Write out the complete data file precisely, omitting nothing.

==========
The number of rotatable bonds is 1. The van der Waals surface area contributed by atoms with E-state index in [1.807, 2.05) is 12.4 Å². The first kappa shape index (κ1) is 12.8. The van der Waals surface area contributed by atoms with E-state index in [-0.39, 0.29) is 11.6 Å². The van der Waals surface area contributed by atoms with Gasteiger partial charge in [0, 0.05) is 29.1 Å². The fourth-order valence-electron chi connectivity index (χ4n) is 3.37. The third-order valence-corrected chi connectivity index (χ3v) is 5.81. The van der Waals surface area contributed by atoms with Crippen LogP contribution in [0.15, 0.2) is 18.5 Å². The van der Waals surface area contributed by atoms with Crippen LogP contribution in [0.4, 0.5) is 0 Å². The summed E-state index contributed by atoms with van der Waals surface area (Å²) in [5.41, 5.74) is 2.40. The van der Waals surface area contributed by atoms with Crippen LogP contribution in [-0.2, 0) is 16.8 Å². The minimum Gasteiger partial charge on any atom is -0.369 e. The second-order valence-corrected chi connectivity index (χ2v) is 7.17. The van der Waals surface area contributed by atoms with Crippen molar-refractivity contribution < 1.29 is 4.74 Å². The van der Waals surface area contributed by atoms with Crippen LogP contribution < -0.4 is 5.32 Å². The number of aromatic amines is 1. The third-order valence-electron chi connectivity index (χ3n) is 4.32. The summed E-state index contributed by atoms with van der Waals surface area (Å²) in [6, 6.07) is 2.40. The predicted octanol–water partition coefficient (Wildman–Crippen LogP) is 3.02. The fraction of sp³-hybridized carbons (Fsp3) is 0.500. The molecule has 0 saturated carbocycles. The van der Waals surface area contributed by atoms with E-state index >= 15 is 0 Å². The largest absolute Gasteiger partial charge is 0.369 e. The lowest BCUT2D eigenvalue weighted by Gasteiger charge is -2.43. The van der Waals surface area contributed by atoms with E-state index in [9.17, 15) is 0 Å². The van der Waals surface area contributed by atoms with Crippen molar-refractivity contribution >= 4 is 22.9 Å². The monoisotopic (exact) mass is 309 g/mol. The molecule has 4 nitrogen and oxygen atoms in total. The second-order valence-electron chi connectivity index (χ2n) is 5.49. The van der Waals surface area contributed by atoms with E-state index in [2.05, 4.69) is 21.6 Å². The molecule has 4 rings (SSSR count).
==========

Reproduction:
The number of rotatable bonds is 1. The van der Waals surface area contributed by atoms with E-state index in [1.807, 2.05) is 12.4 Å². The first kappa shape index (κ1) is 12.8. The van der Waals surface area contributed by atoms with E-state index in [-0.39, 0.29) is 11.6 Å². The van der Waals surface area contributed by atoms with Gasteiger partial charge in [0, 0.05) is 29.1 Å². The fourth-order valence-electron chi connectivity index (χ4n) is 3.37. The third-order valence-corrected chi connectivity index (χ3v) is 5.81. The van der Waals surface area contributed by atoms with Crippen LogP contribution in [0.15, 0.2) is 18.5 Å². The van der Waals surface area contributed by atoms with Crippen LogP contribution in [0.4, 0.5) is 0 Å². The summed E-state index contributed by atoms with van der Waals surface area (Å²) in [5.41, 5.74) is 2.40. The van der Waals surface area contributed by atoms with Crippen LogP contribution in [-0.2, 0) is 16.8 Å². The minimum Gasteiger partial charge on any atom is -0.369 e. The second-order valence-corrected chi connectivity index (χ2v) is 7.17. The van der Waals surface area contributed by atoms with Crippen molar-refractivity contribution < 1.29 is 4.74 Å². The van der Waals surface area contributed by atoms with Crippen LogP contribution < -0.4 is 5.32 Å². The number of aromatic amines is 1. The third-order valence-electron chi connectivity index (χ3n) is 4.32. The summed E-state index contributed by atoms with van der Waals surface area (Å²) in [6, 6.07) is 2.40. The predicted octanol–water partition coefficient (Wildman–Crippen LogP) is 3.02. The fraction of sp³-hybridized carbons (Fsp3) is 0.500. The molecule has 0 saturated carbocycles. The van der Waals surface area contributed by atoms with E-state index >= 15 is 0 Å². The largest absolute Gasteiger partial charge is 0.369 e. The lowest BCUT2D eigenvalue weighted by Gasteiger charge is -2.43. The van der Waals surface area contributed by atoms with E-state index in [9.17, 15) is 0 Å². The van der Waals surface area contributed by atoms with Crippen molar-refractivity contribution >= 4 is 22.9 Å². The monoisotopic (exact) mass is 309 g/mol. The molecule has 4 nitrogen and oxygen atoms in total. The second-order valence-electron chi connectivity index (χ2n) is 5.49. The van der Waals surface area contributed by atoms with E-state index in [2.05, 4.69) is 21.6 Å². The molecule has 4 rings (SSSR count).